There's a fascination that surrounds Ireland if you're not from here.
Whether it's the Celtic mysticism (word to Colm Meaney), the fact we have our own language (always called Gaelic, never Irish or Gaeilge), or the sheer beauty of our expanses, Ireland is marvelled at by the outside world.
Marvelled at, but never really grasped by a vast amount of people.
Cosmolpolitan UK collected a list of '30 Popular Irish Baby Names that (Sham) Rock' and lads, let us tell you that it is something else.
You have all the usually suspects, the names popularised by famous faces. There's your Liams and Caitlins, a surprising run out for Cian up the top end of the list, which is entirely unexpected.
Of course, coming in at number ten is Saoirse, along with a customary pronunciation guide.
"One of the most popular names in the world right now owes a large part of its fame to Irish Oscar-nominated actor Saoirse Ronan. Now if the rest of the world could just get that pronunciation down. P.S. it's "ser-sha/sur-sha" (thank me later)."
The name chosen at number 11 is 'Ronan', which is pretty funny, right?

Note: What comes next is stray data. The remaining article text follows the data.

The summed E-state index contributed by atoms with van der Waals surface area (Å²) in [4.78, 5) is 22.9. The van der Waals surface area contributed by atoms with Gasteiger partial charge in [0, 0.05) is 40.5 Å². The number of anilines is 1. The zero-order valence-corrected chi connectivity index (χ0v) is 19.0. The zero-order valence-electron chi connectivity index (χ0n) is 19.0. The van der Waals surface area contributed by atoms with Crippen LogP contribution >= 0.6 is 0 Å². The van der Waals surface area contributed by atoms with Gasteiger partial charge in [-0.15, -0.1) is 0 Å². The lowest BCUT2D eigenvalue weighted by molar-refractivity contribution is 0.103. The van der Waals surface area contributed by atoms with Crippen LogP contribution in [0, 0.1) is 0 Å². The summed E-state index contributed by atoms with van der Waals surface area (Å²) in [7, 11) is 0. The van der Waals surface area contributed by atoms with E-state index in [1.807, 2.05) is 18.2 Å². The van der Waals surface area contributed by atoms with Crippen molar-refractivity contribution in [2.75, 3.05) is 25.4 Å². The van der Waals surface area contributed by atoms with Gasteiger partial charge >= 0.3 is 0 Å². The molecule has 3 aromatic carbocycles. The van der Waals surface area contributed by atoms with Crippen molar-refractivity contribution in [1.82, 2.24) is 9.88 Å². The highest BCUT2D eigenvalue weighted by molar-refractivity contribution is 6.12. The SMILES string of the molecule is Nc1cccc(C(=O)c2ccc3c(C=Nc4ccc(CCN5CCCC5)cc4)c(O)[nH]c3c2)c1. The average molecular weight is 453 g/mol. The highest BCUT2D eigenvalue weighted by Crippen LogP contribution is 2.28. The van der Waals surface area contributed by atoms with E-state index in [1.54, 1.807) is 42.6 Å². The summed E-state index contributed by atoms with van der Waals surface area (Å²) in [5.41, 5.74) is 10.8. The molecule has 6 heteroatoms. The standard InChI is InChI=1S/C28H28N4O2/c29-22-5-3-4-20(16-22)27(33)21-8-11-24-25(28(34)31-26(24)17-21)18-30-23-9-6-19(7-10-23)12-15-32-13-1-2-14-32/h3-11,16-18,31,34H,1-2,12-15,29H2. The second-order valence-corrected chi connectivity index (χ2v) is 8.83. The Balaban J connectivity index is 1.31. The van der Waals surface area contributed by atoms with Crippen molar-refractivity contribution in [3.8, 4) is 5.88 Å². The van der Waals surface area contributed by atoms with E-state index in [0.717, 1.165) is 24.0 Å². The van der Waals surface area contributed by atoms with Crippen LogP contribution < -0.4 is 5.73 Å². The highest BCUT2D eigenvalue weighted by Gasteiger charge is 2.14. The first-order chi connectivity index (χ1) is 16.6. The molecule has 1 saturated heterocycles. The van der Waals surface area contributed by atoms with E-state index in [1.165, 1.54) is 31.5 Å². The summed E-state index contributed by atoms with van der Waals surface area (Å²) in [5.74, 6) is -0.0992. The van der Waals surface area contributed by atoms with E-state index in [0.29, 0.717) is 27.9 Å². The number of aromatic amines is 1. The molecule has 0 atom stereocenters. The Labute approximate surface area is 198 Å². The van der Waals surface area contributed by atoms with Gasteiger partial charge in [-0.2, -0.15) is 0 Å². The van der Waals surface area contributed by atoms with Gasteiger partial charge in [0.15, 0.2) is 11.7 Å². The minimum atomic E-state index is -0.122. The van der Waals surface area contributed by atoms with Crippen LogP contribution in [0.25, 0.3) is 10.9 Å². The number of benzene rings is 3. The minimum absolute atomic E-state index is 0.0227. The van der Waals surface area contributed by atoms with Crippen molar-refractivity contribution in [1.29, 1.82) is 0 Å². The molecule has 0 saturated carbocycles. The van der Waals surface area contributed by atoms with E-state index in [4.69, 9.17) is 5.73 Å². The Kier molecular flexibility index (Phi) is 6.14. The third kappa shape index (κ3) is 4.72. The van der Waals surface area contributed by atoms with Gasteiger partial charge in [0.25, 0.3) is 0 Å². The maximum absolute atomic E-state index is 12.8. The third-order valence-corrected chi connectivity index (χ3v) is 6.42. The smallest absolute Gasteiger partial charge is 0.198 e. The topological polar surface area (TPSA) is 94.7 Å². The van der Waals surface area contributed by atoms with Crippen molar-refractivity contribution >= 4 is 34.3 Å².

Then at 13, you get to your first egregious error. Although 'Shea' was the eighth name on the list, and was attributed as a girl's name, it's close enough to 'Shay' to get a pass. However, at 13, you have 'Blaine'. That's right, how many people do you know called Blaine? That's right, NONE.
At 16, we have 'Arlen'. Can all the people named Arlen please let themselves be known, because we have never heard of your name in all our years.
Then at 21 and 23, we see the crux of why this list is so confusing. At 21 and 23 respectively are Brady and Quinn. Now, these are American first names, but they are Irish surnames. In Ireland, no one in their right mind is going to call their child Brady, unless it's their surname and they don't have a choice. Interestingly though, Brady Quinn is the name of a former NFL quarterback. He was most definitely American, though, and not Irish.
Down the bottom of this list, anarchy reigns. Grady gets a shout out at number 27, despite the fact that it's again a surname. At 28, though, is 'Shawn'. Not Sean, although Cosmo call Sean the "Irish spelling", but Shawn. I thought these were 'Irish baby names', not bastardised versions of Irish baby names. Sean, fada or not, is the only correct spelling if you're to denote the name as Irish. Any variation is not Irish. This list is killing us.
Last, but certainly not least, is 'Ireland'. That's right, compound your Irishness by calling your child IRELAND. I think this should be a theme going forward, naming your child after your favourite country.
"SEYCHELLES! NORTHERN MARIANA ISLANDS! SAO TOME AND PRINCIPE, YOUR DINNER'S READY!"